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48 of 51 people found the following review helpful
4.0 out of 5 stars Ex-Buffett on Buffett
Probably the best of the Buffett books. Mary isn't part of the Buffett gang anymore, so she doesn't have anything to protect, just plenty to tell.
Mary Buffett and David Clark spell out Buffett's methodology as well as anybody. But once you get into the meat of the book, you realize that Buffett had (and has) a lot of advantages over most other investors. That, in...
Published on January 15, 2004 by Thomas Mongle

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70 of 74 people found the following review helpful
3.0 out of 5 stars Both an enjoyable read and a disappointment.
This book is a mixed blessing. I have read a stack of investing texts over the last 10 years, and this is the first to introduce the concept of purchasing a stock on the basis of a calculable return, as one would any other investment such as a bond or T-bill. For this alone the book is worth reading.

It's also a very enjoyable read. I couldn 't put it down...
Published on January 24, 2006 by Real Name - Real Name


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70 of 74 people found the following review helpful
3.0 out of 5 stars Both an enjoyable read and a disappointment., January 24, 2006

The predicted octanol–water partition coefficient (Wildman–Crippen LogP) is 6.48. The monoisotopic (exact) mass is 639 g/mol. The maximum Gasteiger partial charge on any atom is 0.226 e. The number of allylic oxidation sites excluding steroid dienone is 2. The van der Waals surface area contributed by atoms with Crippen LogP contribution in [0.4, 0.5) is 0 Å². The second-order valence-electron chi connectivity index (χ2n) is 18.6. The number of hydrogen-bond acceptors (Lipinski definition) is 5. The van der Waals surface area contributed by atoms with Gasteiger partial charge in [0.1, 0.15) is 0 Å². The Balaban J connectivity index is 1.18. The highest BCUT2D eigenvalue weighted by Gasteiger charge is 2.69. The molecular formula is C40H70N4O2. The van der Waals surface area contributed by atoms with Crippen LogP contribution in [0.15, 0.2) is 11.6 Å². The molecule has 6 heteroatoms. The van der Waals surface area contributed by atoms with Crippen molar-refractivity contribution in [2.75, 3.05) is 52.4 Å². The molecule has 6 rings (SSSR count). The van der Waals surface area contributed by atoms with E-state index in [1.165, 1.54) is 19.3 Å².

This book is a mixed blessing. I have read a stack of investing texts over the last 10 years, and this is the first to introduce the concept of purchasing a stock on the basis of a calculable return, as one would any other investment such as a bond or T-bill. For this alone the book is worth reading.

It's also a very enjoyable read. I couldn 't put it down. However, part of what made it so rivetting was the promise that the author(s) will (1) teach me exactly how Warren determines which companies to buy, and (2) the later chapters would teach me in detail how to value a stock and determine what price to pay for it just as Warren does. Unfortunately, the first promise falls a little short, and the second promise proves to be a flat-out lie.

Problem 1: She tells us the math is so complex that she had to enlist the aid of a second author to help with that part of the book. But the math turns out to be junior high school level stuff. She shows us a couple of way theat one CAN attempt to calculate a reasonable price for a stock, but does NOT show us how Warren does it, nor does she show any current examples of how we can go about to a stock today.